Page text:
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The UAE is home to around 8.84 million who belong to various nationalities and include amongst other South Asians, Europeans etc constituting approximately 89 per cent of the total population of the country. The term ‘family law’ in the UAE broadly refers to the Federal Law no. 28 of 2005 on ‘Personal Status’ and its amendments (the ‘Personal Status law’) that governs all aspects relating to the marriage, divorce, maintenance, child custody, succession and guardianship matters concerning both UAE nationals and residents(ex-pats). In Addition, the personal status law is guided by the Islamic principles of Sharia and its traditions.
The questions involving family law are quite complex, especially due to the multitude of diverse expat population having residence in the country, which possibly invites the application of various national laws in a matter of judicial separation. That said, expats in the UAE are also allowed to apply foreign law in the UAE courts, and with the latest amendment, the applicable foreign law in such instances would be the law of the country where the marriage was solemnized. The application of the foreign law is also subject to the provisions of the UAE Civil Code, and in general, the applicability is restricted by many underlying conditions, such as it should not contradict the UAE laws.
The personal status law applies to all residents in the UAE and allows for divorce through either ‘mutual consent’ or by a ‘contested divorce’. Within the court system of each emirate, ‘family guidance centers’ have been established. These centers have been to allow for a family dispute to be referred to the guidance counsellors for mediation measures. Different types of family disputes can be referred to the guidance department, such as disputes concerning maintenance claims, marital discord etc. The role of the family guidance department is to initiate mediation between the disputing parties and to seek a possible resolution. In instances, wherein the disputing parties are able to resolve their difference, the parties may enter into a written ‘settlement agreement’ which can take many forms, whether concerning fixed maintenance or even a contested divorce. In the instances wherein the parties are unable to resolve their disputes, the guidance department then issues a ‘no-objection certificate’ enabling the parties to approach the UAE courts for legal adjudication. In which case, it becomes a contested divorce. As we discussed above, in matters of contested divorce for expats in the UAE, the applicable law that governs separation essentially could be the law of the country where the marriage was contracted.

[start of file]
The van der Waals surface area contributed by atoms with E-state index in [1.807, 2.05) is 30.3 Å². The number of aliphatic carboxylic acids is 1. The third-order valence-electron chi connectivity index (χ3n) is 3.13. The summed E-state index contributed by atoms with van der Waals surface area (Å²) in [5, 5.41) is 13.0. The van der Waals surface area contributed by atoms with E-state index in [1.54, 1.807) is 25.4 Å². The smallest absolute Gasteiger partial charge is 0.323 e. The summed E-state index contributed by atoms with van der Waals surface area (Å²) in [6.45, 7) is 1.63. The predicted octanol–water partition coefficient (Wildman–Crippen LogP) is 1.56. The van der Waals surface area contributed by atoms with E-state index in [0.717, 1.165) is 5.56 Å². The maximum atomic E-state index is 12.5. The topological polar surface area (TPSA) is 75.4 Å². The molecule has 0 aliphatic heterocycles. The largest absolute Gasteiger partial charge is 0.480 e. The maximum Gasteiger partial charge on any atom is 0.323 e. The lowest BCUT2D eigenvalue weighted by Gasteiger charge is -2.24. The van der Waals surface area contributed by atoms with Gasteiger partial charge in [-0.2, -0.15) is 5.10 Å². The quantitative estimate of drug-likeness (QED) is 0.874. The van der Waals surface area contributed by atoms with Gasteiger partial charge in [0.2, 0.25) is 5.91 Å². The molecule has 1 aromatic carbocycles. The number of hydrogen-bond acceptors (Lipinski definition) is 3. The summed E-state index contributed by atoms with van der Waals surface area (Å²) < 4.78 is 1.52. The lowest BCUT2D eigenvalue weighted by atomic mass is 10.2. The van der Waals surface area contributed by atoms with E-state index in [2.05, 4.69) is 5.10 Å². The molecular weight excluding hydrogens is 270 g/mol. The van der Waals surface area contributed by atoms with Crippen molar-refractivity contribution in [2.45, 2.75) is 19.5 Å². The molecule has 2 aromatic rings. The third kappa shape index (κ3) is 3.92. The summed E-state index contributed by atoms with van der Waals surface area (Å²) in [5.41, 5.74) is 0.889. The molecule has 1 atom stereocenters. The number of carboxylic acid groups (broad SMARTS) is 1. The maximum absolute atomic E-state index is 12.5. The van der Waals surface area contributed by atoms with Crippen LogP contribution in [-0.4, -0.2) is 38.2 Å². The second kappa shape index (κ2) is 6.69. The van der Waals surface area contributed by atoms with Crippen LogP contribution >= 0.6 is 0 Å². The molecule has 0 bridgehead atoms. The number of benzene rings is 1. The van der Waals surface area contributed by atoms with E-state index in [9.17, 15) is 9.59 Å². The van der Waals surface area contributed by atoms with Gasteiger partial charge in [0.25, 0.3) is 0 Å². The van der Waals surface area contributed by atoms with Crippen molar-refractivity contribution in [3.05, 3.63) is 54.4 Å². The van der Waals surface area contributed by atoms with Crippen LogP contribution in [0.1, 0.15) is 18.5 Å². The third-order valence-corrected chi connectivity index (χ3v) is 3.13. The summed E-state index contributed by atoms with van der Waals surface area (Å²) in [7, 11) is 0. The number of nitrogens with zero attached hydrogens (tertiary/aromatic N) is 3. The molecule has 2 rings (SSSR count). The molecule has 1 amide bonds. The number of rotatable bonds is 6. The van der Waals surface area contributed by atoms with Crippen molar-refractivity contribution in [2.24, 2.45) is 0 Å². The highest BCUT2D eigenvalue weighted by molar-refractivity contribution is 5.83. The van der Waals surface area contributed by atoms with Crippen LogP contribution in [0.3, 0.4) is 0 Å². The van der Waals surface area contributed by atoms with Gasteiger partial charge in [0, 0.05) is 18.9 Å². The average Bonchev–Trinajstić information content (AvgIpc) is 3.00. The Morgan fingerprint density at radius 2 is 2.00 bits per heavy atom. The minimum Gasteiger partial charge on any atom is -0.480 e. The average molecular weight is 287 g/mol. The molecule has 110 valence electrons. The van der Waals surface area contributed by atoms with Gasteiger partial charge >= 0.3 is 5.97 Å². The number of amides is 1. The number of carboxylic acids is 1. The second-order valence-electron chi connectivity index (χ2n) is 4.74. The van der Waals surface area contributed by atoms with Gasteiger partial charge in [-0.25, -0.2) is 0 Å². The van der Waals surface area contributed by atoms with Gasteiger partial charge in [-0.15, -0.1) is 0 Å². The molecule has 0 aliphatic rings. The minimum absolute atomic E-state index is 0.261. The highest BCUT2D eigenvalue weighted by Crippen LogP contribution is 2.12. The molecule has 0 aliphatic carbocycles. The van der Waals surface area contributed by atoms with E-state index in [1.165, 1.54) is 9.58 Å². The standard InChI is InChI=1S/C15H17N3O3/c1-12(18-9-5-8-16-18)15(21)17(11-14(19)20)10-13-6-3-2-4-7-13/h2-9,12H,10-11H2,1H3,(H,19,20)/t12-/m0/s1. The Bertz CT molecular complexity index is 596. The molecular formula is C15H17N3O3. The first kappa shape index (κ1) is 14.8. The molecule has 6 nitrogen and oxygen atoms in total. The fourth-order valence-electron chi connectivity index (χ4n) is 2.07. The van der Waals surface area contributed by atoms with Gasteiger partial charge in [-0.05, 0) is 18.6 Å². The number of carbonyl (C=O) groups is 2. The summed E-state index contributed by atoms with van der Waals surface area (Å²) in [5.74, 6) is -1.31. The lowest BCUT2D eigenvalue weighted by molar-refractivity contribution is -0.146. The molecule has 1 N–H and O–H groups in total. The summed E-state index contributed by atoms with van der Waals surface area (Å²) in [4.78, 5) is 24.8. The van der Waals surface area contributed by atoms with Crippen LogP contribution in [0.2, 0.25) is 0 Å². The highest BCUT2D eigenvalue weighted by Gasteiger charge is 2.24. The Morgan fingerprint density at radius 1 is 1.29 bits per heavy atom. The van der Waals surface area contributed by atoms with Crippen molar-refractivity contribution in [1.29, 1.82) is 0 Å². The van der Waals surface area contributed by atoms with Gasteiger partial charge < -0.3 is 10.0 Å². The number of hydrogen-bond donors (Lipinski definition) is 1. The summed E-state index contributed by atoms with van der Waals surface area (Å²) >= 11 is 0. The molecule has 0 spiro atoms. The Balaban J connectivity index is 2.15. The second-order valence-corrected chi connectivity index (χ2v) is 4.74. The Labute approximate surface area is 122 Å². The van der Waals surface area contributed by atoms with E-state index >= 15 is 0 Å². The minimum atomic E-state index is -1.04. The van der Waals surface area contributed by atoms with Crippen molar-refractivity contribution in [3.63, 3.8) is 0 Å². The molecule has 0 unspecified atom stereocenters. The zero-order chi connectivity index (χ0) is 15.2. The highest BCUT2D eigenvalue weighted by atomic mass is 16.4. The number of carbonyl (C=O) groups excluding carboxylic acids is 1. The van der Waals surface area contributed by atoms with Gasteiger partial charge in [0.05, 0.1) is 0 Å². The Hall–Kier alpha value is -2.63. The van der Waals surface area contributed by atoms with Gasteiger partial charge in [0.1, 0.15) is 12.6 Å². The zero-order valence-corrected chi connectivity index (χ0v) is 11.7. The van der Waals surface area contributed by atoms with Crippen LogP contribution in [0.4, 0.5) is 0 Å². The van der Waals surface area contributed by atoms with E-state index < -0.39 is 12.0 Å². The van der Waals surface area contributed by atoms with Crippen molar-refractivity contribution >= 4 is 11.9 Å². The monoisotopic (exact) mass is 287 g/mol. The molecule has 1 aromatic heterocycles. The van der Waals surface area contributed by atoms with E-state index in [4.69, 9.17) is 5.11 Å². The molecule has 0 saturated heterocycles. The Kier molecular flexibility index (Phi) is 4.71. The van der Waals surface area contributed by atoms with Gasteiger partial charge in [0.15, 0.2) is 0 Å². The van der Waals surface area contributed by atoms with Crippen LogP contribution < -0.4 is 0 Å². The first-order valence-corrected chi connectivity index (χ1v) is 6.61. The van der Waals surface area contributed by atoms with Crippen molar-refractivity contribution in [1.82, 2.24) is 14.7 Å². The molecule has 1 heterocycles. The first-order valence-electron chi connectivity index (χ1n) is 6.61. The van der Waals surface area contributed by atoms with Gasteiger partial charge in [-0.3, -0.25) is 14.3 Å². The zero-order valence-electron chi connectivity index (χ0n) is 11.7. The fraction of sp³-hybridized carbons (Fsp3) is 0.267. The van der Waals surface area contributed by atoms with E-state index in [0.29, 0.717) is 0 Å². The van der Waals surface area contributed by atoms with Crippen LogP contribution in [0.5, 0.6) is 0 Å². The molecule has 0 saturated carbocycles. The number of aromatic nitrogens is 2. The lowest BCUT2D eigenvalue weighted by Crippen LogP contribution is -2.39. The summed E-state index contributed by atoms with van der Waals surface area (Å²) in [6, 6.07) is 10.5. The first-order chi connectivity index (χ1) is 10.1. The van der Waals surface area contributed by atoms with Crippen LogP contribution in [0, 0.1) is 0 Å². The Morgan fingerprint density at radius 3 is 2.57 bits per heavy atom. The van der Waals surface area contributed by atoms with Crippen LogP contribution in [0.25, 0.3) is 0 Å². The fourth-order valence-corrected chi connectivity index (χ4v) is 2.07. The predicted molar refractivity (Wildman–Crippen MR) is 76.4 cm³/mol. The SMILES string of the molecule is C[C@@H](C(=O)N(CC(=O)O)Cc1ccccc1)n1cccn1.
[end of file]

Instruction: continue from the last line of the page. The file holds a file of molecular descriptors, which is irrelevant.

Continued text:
Special rules for the emirate of Abu Dhabi:
In the recent changes, a new decree-law on Personal status for non-Muslims in the emirate of Abu Dhabi has been enacted (hereinafter “New Decree”). The new Decree amends the previous practices applicable concerning divorce of non-Muslims and allows the concept of ‘unilateral divorce’ for the first time.
Pursuant to Article 6 of the new Decree, ‘unilateral divorce’ will be granted by the courts if either spouse expresses in court their desire to separate and terminate the marriage, without any need to justify their reason or to demonstrate harm or to put the blame on the other part. Article 6 reads as, ‘It is sufficient to grant a divorce if either spouse expresses in Court his/her desire to separate and terminate the matrimonial relationship, without need to justify his/her application, demonstrate the harm or put the blame to the other party’. Further to the above, the New Decree clarifies that the divorce process can proceed without the mandatory pre-requirement of completing mediation steps (family guidance), as was the case earlier. As part of the unilateral divorce process, either spouse may now directly approach the Court for the divorce without the prerequisite of submitting their request for mediation under the family guidance department (Article 7). These new provisions apply to any non-Muslim foreigner, whether it be a male or female, who has his or her domicile, or place of residence or place of work in the emirate of Abu Dhabi.
You will infer from the above-mentioned details that the UAE judicial system ensures a fair representation for ex-pats seeking a divorce in the country. In Addition, the latest changes have instilled a legal framework that closely reflects the international best practices, as well as the culture, customs and language of the ex-pats in the region.